I can understand someone using them on proofs sent to clients that would be making prints. You don't want to give a consumer a product they could steal without payment. That makes it unusable for the client without your watermark right in the middle of the image.

If someone is watermarking every shot, that's their call to make but as some have talked about already, it distracts from the image and also makes you look amateur. While most of us would be considered amateur, the idea is that you wanna look better than you are.

I think of it as a "Dress for the job you want, not for the job you have", sort of thing.

Mark Richardson's picture

Why I don’t Watermark my Photos:

I have two main reasons:

1. I’m of the opinion that a watermark ruins the viewing experience. I have yet to see a watermarked photo that wouldn’t look better without the watermark.

2. I’m constantly improving as a photographer. My earlier work helped me get better at photography but I look back on some of my older photos and cringe because they are so bad. I’m glad my name is not on them because they don’t accurately represent where I currently am as a photographer.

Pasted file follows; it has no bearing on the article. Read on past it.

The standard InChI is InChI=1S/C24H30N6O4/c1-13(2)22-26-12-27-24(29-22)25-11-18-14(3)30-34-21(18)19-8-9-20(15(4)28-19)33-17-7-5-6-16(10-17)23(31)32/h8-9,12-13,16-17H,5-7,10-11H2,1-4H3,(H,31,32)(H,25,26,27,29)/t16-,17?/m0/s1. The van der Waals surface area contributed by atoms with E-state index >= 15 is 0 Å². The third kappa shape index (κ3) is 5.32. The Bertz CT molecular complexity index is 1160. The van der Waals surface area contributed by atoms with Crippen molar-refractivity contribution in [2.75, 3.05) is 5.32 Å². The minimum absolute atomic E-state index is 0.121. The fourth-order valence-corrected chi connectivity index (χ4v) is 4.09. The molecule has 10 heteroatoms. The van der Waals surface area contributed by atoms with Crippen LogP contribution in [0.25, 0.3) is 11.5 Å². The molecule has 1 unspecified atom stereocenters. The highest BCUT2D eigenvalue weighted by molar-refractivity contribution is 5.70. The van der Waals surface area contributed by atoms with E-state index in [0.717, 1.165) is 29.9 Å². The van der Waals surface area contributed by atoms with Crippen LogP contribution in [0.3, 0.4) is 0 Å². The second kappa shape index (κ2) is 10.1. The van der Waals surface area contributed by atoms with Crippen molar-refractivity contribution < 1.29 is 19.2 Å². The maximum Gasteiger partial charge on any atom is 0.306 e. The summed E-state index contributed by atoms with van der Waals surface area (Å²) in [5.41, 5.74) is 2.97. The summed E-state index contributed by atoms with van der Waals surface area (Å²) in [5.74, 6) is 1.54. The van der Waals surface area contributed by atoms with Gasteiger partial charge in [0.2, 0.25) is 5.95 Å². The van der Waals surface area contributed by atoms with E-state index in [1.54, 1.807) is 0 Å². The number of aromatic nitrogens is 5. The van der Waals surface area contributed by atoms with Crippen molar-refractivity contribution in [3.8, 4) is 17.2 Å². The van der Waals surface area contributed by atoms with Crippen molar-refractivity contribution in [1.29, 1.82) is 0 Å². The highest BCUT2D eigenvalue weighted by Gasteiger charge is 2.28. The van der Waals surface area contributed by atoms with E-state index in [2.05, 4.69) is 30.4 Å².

Aren’t you worried about theft?

No. Why? Because almost every photo I take for commercial purposes has already been commissioned. With the exception of most landscape or fine art photographers, commercial work is done under contract. The people and companies who buy photography are not the same people who steal it. If someone does use your image without compensation or permission, it’s not likely to cause you any large financial loss. Would a watermark have stopped them from using it? Maybe, but they probably wouldn’t have purchased the print or usage rights anyway.

Here's my take on it. http://www.camerastupid.com/should-you-watermark-your-photographs/